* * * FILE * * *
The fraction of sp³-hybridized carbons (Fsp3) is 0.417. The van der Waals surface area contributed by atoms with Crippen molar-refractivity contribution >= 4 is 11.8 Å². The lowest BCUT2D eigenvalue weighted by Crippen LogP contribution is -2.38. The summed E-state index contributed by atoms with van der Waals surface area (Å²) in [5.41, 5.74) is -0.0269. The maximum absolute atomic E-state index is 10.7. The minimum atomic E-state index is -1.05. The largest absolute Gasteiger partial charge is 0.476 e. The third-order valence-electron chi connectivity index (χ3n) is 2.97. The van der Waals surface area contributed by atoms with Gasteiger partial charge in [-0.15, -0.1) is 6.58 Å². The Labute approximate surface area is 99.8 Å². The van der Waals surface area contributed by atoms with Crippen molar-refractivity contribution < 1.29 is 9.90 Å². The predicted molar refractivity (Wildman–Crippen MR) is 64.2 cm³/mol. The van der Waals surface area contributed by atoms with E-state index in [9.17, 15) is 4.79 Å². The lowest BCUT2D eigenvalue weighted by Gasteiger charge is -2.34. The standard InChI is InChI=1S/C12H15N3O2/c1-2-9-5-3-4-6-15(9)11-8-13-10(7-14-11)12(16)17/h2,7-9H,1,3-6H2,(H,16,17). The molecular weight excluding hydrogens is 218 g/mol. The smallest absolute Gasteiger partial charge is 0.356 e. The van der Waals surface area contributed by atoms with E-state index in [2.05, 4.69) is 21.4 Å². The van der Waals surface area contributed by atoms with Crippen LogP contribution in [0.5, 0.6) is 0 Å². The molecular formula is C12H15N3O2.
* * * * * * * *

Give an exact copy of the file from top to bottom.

The fraction of sp³-hybridized carbons (Fsp3) is 0.417. The van der Waals surface area contributed by atoms with Crippen molar-refractivity contribution >= 4 is 11.8 Å². The lowest BCUT2D eigenvalue weighted by Crippen LogP contribution is -2.38. The summed E-state index contributed by atoms with van der Waals surface area (Å²) in [5.41, 5.74) is -0.0269. The maximum absolute atomic E-state index is 10.7. The minimum atomic E-state index is -1.05. The largest absolute Gasteiger partial charge is 0.476 e. The third-order valence-electron chi connectivity index (χ3n) is 2.97. The van der Waals surface area contributed by atoms with Gasteiger partial charge in [-0.15, -0.1) is 6.58 Å². The Labute approximate surface area is 99.8 Å². The van der Waals surface area contributed by atoms with Crippen molar-refractivity contribution < 1.29 is 9.90 Å². The predicted molar refractivity (Wildman–Crippen MR) is 64.2 cm³/mol. The van der Waals surface area contributed by atoms with E-state index in [9.17, 15) is 4.79 Å². The lowest BCUT2D eigenvalue weighted by Gasteiger charge is -2.34. The standard InChI is InChI=1S/C12H15N3O2/c1-2-9-5-3-4-6-15(9)11-8-13-10(7-14-11)12(16)17/h2,7-9H,1,3-6H2,(H,16,17). The molecular weight excluding hydrogens is 218 g/mol. The smallest absolute Gasteiger partial charge is 0.356 e. The van der Waals surface area contributed by atoms with E-state index in [2.05, 4.69) is 21.4 Å². The van der Waals surface area contributed by atoms with Crippen LogP contribution in [0.5, 0.6) is 0 Å². The molecular formula is C12H15N3O2.